The NSA’s shenanigans are having a very real effect on businesses’ data storage decisions, according to Canadian cloud and hosting provider Peer1.
The company surveyed 300 businesses in the UK and Canada and discovered that 25 percent intended to move their company data out of the United States over NSA fears. U.S. laws compel any company located there to give intelligence agencies access to customer data if they ask for it.
The survey also found that 4 in 5 businesses see privacy laws as the primary factor when considering where to put their data. Almost 70 percent said they would sacrifice some latency in order to ensure data sovereignty, but most respondents admitted they didn’t know enough about data protection laws.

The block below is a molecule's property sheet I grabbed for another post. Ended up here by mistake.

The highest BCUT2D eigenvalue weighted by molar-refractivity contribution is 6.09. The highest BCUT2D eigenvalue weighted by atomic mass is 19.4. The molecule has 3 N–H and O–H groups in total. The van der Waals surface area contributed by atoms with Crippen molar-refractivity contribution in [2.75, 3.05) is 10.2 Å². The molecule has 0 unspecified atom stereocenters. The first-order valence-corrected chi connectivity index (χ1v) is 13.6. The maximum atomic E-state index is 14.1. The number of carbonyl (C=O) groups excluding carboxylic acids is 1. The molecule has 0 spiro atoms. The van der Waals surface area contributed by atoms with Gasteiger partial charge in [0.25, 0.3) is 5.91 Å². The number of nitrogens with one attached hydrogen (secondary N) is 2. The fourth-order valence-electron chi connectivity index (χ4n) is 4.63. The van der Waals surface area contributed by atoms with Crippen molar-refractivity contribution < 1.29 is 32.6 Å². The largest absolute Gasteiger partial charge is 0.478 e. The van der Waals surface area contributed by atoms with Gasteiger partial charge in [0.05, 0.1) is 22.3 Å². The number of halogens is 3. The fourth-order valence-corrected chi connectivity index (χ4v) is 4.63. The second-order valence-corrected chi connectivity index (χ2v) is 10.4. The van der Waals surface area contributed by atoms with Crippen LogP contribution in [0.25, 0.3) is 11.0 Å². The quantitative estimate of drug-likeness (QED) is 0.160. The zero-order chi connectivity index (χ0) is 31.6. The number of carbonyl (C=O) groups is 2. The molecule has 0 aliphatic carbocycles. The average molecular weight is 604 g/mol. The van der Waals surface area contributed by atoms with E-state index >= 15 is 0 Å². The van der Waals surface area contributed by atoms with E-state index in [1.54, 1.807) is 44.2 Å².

Peer1 itself has infrastructure in the U.S., Canada and Britain, which may explain the focus of the survey.
These results fit in with rather vague reports late last year of British and Canadian companies demanding that prospective cloud suppliers promise in writing that none of their data would be stored in the U.S.
That said, the security benefits of moving data out of the U.S. are up for debate – the UK and Canada are both part of the U.S.-led “Five Eyes” espionage pact, whose members almost certainly spy on one another’s citizens in order to bypass local privacy laws.